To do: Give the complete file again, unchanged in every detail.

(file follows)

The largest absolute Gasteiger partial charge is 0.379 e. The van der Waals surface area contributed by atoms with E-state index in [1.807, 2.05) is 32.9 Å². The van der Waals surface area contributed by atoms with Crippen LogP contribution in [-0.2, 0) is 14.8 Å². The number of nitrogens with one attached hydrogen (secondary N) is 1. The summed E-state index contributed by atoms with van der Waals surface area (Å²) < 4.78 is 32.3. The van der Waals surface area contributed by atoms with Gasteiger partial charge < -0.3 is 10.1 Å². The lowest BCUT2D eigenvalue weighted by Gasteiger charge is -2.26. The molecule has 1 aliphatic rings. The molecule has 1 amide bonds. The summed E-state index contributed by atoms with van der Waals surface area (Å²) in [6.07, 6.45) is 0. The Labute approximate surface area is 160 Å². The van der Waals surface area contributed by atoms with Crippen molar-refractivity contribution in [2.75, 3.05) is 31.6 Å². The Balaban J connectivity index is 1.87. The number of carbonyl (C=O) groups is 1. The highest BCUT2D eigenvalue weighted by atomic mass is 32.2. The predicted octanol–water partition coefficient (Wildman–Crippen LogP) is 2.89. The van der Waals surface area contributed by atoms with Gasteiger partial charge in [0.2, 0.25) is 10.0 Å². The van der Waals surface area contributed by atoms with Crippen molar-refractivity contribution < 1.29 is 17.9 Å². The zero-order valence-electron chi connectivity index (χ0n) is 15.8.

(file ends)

The largest absolute Gasteiger partial charge is 0.379 e. The van der Waals surface area contributed by atoms with E-state index in [1.807, 2.05) is 32.9 Å². The van der Waals surface area contributed by atoms with Crippen LogP contribution in [-0.2, 0) is 14.8 Å². The number of nitrogens with one attached hydrogen (secondary N) is 1. The summed E-state index contributed by atoms with van der Waals surface area (Å²) < 4.78 is 32.3. The van der Waals surface area contributed by atoms with Gasteiger partial charge < -0.3 is 10.1 Å². The lowest BCUT2D eigenvalue weighted by Gasteiger charge is -2.26. The molecule has 1 aliphatic rings. The molecule has 1 amide bonds. The summed E-state index contributed by atoms with van der Waals surface area (Å²) in [6.07, 6.45) is 0. The Labute approximate surface area is 160 Å². The van der Waals surface area contributed by atoms with Crippen molar-refractivity contribution in [2.75, 3.05) is 31.6 Å². The Balaban J connectivity index is 1.87. The number of carbonyl (C=O) groups is 1. The highest BCUT2D eigenvalue weighted by atomic mass is 32.2. The predicted octanol–water partition coefficient (Wildman–Crippen LogP) is 2.89. The van der Waals surface area contributed by atoms with Gasteiger partial charge in [0.2, 0.25) is 10.0 Å². The van der Waals surface area contributed by atoms with Crippen molar-refractivity contribution < 1.29 is 17.9 Å². The zero-order valence-electron chi connectivity index (χ0n) is 15.8.